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Keen on Quinoa

In our family, we are keen on quinoa. It has quickly become our new staple.

Quinoa’s high protein content makes it a good option in place of rice and other high-carbohydrate, low-protein grains, especially for people with diabetes. Quinoa contains heart-healthy fats that can help boost your “good cholesterol.” It is filling and packs a nutritious punch in a small amount. This makes quinoa the perfect food to celebrate American Heart Month.

Not only is it rich in nutrition, quinoa is also easy to make, versatile, colorful, and has a kid-approved texture. My kids call quinoa “baby popcorn” because it pops in the mouth.

What is Quinoa?

Quinoa ( pronounced KEEN-wah) is an ancient grain that originated in South America. It is a 7,000 year old plant grown as a grain crop so we can eat the edible seeds.  Since quinoa is technically a seed, it does not contain gluten.

There are three types of quinoa – white, red, and black. There are slight differences in flavor, with the black quinoa be having the strongest taste and needing the most time to cook (about 15-20 minutes.)

Nutrition Profile

One of the biggest benefits of quinoa over any refined grains is that it is a complete protein.  A complete protein contains all 20 amino acids, including the ten essential amino acids we can’t make on own own.  Since these amino acids are “essential,” we  really need to find food sources to supplement.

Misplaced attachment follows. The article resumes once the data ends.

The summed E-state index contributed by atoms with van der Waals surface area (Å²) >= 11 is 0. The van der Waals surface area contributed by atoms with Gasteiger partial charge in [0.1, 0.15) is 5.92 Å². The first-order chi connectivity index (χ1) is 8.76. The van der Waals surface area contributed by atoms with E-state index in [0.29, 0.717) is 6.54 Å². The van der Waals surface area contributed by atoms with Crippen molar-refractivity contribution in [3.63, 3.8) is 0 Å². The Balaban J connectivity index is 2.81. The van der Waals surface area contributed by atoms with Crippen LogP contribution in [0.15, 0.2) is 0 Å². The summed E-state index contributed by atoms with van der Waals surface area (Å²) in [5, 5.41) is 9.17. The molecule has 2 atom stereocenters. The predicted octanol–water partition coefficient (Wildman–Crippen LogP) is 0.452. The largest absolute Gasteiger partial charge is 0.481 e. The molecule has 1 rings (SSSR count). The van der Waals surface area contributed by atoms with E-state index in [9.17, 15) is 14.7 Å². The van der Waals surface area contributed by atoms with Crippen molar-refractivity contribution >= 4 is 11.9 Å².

In 1 cup of cooked quinoa there are 220 calories, 5 g of fiber, and 8 g of protein.  One cup also provides approximately 20% of the iron and phosphorus needed daily.


1)  Heart health: quinoa has a good source of fiber and healthy fats. 25% of the fat that is found in quinoa is a healthy, mono unsaturated fat and 8% is an omega-3 fat which has shown to decrease the risk of heart attack.

2) Anti-cancer:  Rich in antioxidants, quinoa has been shown to reverse oxidative damage. Specifically, quercetin has been shown in some studies to slow the growth of lung cancer.

3) Weight loss:  If you compare quinoa to refined grains, quinoa will leave you feeling fuller, longer. That’s because it has a higher amount of fiber and protein.  Just to compare: quinoa has 8 g of protein per cooked cup, which is 3 g more than brown rice, and 4 g more than white rice.  There’s 5 g of fiber in quinoa versus 0.5 g of fiber in white rice.

4) Gluten free:  The seed is free of gluten, but rich in nutrition. Which makes for a nice alternative to wheat, barley, and rye. Since quinoa is primarily eaten whole, chances are you are getting more nutrition than a processed, gluten free product.

Cooking tips 

Quinoa is easy to prepare and quite versatile. It can be used for breakfast, lunch, or dinner. To enhance flavor, you can try toasting it before cooking. I usually cook quinoa in a vegetable or chicken broth. Try rinsing the quinoa well to wash off the outer coating (saponin) as it can be bitter.

Black beans and Quinoa

This side became a regular in our rotation for dinners. Quick, easy and healthy!

Course Side Dish
Prep Time 5 minutes
Cook Time 20 minutes
Total Time 25 minutes
Servings 6


  • 1 Tsp Canola oil
  • 1 Tsp Garlic Chopped
  • 2 Cups Vegetable broth
  • 1 Cup Quinoa
  • 1 Cup Frozen corn kernels
  • 1 Can Black beans 15-ounce, Rinsed and drained
  • 1 Tsp Cumin
  • Salt, pepper To taste
  • Cilantro Garnish


  1. Add on a oil to pan. Sauté garlic until slightly brown.

  2. Add broth, quinoa, and cumin to the pan. Bring to a boil. Then cover pan and reduce heat until the broth is cooked off and quinoa is tender. 

  3.  Add frozen corn and continue to heat through. Once corn is cooked (about five minutes) add black beans and season with salt and pepper. Garnish with cilantro. 

Celebrate Heart Health Month with quinoa!



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